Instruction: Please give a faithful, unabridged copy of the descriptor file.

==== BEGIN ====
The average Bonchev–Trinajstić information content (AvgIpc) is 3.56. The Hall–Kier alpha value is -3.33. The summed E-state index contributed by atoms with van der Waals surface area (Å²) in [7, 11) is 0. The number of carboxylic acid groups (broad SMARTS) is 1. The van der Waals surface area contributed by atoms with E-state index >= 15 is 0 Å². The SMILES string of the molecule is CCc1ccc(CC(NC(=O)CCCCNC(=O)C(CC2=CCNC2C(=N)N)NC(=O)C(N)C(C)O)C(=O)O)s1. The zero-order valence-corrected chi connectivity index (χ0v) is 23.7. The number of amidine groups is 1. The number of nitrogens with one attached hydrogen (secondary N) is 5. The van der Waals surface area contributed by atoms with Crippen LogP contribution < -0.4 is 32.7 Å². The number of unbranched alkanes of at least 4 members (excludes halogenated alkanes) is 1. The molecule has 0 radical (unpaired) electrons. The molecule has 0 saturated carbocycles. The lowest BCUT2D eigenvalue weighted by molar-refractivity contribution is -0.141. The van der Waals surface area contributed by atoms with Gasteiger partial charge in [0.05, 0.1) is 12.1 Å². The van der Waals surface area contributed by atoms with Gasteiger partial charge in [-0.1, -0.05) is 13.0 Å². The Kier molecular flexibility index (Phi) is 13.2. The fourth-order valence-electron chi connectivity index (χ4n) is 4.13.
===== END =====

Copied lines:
The average Bonchev–Trinajstić information content (AvgIpc) is 3.56. The Hall–Kier alpha value is -3.33. The summed E-state index contributed by atoms with van der Waals surface area (Å²) in [7, 11) is 0. The number of carboxylic acid groups (broad SMARTS) is 1. The van der Waals surface area contributed by atoms with E-state index >= 15 is 0 Å². The SMILES string of the molecule is CCc1ccc(CC(NC(=O)CCCCNC(=O)C(CC2=CCNC2C(=N)N)NC(=O)C(N)C(C)O)C(=O)O)s1. The zero-order valence-corrected chi connectivity index (χ0v) is 23.7. The number of amidine groups is 1. The number of nitrogens with one attached hydrogen (secondary N) is 5. The van der Waals surface area contributed by atoms with Crippen LogP contribution < -0.4 is 32.7 Å². The number of unbranched alkanes of at least 4 members (excludes halogenated alkanes) is 1. The molecule has 0 radical (unpaired) electrons. The molecule has 0 saturated carbocycles. The lowest BCUT2D eigenvalue weighted by molar-refractivity contribution is -0.141. The van der Waals surface area contributed by atoms with Gasteiger partial charge in [0.05, 0.1) is 12.1 Å². The van der Waals surface area contributed by atoms with Gasteiger partial charge in [-0.1, -0.05) is 13.0 Å². The Kier molecular flexibility index (Phi) is 13.2. The fourth-order valence-electron chi connectivity index (χ4n) is 4.13.